Skin cancers on the eyelids.


Skin cancers on the eyelids are relatively common. The 3 most common are all related to sun exposure: basal cell, squamous cell and melanoma. As with skin cancers elsewhere, early treatment makes all the difference. When the lesion is small, the excision and reconstruction can be quick and easy. If ignored or allowed to get larger, the process can become rather involved. Sometimes Moths surgery will be used to remove a lesion, especially when the suspicious area is ill-defined or if the cancer is in a high risk area, such as the inner corners of the eyelids.

Basal cell skin cancers are typically pearly-white, raised, or may have fine capillaries and may bleed easily when rubbed or scratched. Squamous cancers are often scaly, red and ill-defined. These two types of skin cancer rarely spread in the bloodstream, but you may have multiple sites where these show up. Melanoma appears as dark brown to black and is often irregular in shape . These can spread through the bloodstream and therefore it is very important to remove these as early as possible.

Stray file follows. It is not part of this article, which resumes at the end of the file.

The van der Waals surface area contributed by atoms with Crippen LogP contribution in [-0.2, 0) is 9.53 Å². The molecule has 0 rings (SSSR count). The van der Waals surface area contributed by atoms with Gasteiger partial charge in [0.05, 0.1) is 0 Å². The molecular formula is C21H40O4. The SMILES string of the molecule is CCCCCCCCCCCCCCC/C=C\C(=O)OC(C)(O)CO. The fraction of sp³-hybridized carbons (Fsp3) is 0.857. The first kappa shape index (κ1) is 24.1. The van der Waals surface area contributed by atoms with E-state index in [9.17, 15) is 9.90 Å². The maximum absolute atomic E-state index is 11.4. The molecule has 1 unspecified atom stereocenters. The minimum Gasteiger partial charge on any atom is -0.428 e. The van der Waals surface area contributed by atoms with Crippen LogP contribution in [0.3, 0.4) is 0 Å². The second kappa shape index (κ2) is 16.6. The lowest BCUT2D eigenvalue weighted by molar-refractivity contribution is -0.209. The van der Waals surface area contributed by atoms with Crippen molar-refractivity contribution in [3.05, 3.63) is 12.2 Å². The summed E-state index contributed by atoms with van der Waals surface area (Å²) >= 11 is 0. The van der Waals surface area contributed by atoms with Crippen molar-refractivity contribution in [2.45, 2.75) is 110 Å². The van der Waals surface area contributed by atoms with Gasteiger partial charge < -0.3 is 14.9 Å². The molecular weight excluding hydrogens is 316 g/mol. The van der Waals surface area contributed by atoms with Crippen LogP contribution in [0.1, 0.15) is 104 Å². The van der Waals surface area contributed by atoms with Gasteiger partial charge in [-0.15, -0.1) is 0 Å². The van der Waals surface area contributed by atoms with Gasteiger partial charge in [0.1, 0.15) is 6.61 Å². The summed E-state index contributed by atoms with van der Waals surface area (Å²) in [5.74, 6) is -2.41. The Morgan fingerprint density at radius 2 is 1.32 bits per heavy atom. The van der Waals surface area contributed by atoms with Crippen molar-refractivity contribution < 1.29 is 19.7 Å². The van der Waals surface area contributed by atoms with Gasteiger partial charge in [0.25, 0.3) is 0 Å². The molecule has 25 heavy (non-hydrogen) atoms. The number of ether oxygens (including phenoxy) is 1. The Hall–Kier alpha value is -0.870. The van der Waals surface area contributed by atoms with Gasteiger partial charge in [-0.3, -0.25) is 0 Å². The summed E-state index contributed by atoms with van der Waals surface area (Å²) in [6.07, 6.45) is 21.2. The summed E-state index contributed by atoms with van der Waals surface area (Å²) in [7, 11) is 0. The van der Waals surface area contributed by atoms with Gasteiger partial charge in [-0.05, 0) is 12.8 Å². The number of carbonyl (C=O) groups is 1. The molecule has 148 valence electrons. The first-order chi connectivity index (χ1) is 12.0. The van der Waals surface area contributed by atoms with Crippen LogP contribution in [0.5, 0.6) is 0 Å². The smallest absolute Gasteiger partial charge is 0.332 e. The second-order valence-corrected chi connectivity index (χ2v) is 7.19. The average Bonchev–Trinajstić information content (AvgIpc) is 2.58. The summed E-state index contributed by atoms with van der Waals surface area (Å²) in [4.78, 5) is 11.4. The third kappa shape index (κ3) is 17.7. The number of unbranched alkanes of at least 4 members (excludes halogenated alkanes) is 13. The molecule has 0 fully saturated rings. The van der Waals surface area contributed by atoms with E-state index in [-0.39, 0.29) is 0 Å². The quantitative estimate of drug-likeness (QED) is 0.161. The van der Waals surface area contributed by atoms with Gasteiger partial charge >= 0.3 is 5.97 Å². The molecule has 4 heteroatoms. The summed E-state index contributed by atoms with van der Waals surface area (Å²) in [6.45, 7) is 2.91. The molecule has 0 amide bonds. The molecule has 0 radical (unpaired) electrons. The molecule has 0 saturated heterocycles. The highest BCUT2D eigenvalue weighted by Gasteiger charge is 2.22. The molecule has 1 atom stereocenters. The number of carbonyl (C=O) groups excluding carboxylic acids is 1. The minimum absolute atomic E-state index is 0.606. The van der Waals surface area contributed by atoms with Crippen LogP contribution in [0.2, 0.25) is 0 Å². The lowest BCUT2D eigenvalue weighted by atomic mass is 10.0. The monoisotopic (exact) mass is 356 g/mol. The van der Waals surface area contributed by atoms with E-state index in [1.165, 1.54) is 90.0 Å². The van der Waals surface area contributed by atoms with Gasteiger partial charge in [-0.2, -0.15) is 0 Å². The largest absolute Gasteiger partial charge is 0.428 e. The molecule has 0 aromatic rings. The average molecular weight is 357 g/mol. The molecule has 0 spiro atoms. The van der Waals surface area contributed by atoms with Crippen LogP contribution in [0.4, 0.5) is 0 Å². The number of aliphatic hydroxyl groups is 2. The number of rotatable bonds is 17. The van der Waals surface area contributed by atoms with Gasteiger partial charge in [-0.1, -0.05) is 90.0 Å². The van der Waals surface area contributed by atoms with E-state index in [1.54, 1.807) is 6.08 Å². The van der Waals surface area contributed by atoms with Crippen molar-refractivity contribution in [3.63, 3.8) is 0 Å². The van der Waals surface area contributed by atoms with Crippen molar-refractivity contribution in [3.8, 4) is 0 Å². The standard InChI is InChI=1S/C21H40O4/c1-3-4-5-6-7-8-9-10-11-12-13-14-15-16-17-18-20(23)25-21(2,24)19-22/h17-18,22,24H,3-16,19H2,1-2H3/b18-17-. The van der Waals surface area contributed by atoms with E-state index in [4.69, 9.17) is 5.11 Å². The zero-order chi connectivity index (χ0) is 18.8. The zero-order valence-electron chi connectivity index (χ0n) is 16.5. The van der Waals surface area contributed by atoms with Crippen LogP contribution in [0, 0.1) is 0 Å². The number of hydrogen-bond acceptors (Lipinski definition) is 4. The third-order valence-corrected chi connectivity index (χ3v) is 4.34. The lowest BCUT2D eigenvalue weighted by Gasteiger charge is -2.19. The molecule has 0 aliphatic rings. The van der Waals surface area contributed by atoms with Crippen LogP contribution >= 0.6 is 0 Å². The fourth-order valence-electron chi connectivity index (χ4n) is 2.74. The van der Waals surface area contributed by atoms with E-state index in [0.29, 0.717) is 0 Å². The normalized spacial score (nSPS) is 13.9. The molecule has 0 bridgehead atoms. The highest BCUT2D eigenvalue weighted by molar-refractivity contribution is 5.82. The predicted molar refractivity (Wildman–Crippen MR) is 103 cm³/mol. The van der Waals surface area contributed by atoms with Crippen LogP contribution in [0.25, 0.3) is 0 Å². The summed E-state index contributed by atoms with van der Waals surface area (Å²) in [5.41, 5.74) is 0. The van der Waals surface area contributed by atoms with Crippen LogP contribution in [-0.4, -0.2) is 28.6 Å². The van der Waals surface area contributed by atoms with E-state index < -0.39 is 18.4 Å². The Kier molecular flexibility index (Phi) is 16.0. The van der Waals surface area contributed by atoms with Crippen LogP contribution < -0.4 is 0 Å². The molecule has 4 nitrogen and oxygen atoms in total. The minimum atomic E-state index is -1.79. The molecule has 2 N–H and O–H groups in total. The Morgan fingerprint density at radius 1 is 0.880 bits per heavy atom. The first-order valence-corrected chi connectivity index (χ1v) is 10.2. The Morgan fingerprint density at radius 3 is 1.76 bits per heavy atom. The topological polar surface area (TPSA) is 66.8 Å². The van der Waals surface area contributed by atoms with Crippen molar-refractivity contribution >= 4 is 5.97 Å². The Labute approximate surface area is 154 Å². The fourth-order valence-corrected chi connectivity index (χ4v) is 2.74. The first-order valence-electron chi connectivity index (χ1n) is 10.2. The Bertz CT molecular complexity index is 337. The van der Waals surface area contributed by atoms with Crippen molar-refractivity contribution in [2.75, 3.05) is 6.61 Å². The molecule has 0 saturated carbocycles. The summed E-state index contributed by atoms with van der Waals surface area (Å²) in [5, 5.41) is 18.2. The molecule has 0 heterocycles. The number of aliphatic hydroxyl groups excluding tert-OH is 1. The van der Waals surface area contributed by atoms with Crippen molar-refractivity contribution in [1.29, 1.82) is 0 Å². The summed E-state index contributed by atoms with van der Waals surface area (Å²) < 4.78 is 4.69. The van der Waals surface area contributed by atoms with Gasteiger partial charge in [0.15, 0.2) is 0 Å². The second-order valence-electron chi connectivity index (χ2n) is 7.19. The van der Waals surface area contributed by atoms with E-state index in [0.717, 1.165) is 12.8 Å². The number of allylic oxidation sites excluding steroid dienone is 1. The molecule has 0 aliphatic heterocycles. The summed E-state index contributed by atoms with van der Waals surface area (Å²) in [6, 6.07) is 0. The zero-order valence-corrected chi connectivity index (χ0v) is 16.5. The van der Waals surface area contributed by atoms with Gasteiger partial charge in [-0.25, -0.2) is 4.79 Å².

If you notice a spot on your lids, pay attention especially if it's new. Any lesion that has a different color or texture compared to the surrounding skin should be evaluated as should any lesion that comes and goes - like a pimple or scaly area. If in doubt check it out.
Article by
Palm Beach Gardens Oculoplastic Surgeon